We welcome abstracts dealing with these topics in any language, but would particularly welcome abstracts on verb-initial languages in keeping with the theme of the conference.
Abstracts should be anonymous and no longer than 500 words (including examples, but not counting title or references), and should be submitted in PDF format on the following easychair site:
Please indicate on the form whether you would prefer an oral presentation, a poster presentation, or whether either would be acceptable. By default, we will first consider you for an oral presentation. Additionally, we hope to have some funding available to supplement travel costs for student presenters.
Contact email@example.com with questions.
Congratulations to Gretchen McCulloch, who has completed her MA with a thesis titled “Verb Stem Composition in Mi’gmaq.” You can find this and her other work on her website. Congratulations Gretchen!
Please join us this Wednesday for our first Ling-Tea of the semester!
When: Wednesday January 15th, 3-4 pm in room 117
Who: Mike Hamilton
What: Mi’gmaq as a discourse configurational language: A dissertation proposal
The ‘McGill/MIT Workshop on Gradability and Quantity in Language and the Brain’, will take place at MIT from Jan. 31 to Feb. 1, 2014.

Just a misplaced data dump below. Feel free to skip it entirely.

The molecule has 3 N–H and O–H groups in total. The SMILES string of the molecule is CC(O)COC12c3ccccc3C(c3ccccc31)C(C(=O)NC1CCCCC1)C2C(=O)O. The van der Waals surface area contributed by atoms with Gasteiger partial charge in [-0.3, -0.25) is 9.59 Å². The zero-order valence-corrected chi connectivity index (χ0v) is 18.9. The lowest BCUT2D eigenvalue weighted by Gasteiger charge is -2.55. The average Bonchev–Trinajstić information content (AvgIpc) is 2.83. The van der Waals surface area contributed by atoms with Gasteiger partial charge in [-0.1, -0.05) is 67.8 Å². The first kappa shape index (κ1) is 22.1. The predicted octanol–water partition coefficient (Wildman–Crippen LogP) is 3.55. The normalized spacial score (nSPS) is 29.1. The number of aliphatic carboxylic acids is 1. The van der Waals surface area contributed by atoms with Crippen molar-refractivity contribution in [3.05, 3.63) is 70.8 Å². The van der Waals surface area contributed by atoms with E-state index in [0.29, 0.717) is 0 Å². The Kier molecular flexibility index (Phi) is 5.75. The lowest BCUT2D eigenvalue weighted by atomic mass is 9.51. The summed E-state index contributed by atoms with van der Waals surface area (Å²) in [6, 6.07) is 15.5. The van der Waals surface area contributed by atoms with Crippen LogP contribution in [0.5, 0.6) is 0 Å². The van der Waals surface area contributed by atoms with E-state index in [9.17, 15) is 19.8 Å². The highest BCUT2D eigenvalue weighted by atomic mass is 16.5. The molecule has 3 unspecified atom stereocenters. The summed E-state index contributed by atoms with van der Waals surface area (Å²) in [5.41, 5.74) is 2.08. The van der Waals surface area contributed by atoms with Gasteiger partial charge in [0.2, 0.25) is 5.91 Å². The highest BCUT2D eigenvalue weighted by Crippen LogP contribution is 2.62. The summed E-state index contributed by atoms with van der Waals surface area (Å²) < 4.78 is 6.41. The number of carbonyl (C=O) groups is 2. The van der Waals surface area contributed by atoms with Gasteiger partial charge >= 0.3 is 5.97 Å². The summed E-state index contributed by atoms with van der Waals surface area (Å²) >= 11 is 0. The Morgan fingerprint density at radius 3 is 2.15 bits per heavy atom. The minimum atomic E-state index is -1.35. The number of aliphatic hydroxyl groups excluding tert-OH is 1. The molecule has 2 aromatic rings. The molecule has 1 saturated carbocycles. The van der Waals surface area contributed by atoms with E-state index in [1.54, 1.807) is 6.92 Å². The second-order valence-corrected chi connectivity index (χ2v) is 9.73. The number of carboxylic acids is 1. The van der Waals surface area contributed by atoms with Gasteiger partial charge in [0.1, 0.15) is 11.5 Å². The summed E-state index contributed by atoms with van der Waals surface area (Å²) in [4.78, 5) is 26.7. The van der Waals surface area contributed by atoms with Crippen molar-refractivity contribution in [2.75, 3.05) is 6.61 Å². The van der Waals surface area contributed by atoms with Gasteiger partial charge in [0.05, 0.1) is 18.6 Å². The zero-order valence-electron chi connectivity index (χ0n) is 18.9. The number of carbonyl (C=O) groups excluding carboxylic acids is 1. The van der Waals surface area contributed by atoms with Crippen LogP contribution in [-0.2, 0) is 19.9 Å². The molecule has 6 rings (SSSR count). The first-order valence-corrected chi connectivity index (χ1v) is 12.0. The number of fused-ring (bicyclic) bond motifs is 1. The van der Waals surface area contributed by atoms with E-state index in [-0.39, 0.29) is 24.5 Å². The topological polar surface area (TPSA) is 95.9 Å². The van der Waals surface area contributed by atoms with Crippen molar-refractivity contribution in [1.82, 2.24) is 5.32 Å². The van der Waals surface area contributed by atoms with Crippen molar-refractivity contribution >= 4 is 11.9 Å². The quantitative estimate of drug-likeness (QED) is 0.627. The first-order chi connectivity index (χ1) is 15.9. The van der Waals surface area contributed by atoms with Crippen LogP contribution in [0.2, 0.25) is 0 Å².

The workshop description reads as follows:
[This workshop] is bringing together a group of neuroscientists with an interest in language and a group of experimental and formal linguists interested in the brain, in an attempt to enhance the dialogue between the linguistic and the neurophysiological cultures, and help to close the gap between these two growing groups of researchers. The theme of the workshop is centered on aspects of gradability and quantity as it pertains to the cognitive domains of Number, Space, and Time.
You can check the program here. Yosef Grodzinsky and Bernhard Schwarz are presenting.
The workshop is partially funded by Yosef Grodzinsky’s Canada Research Chair.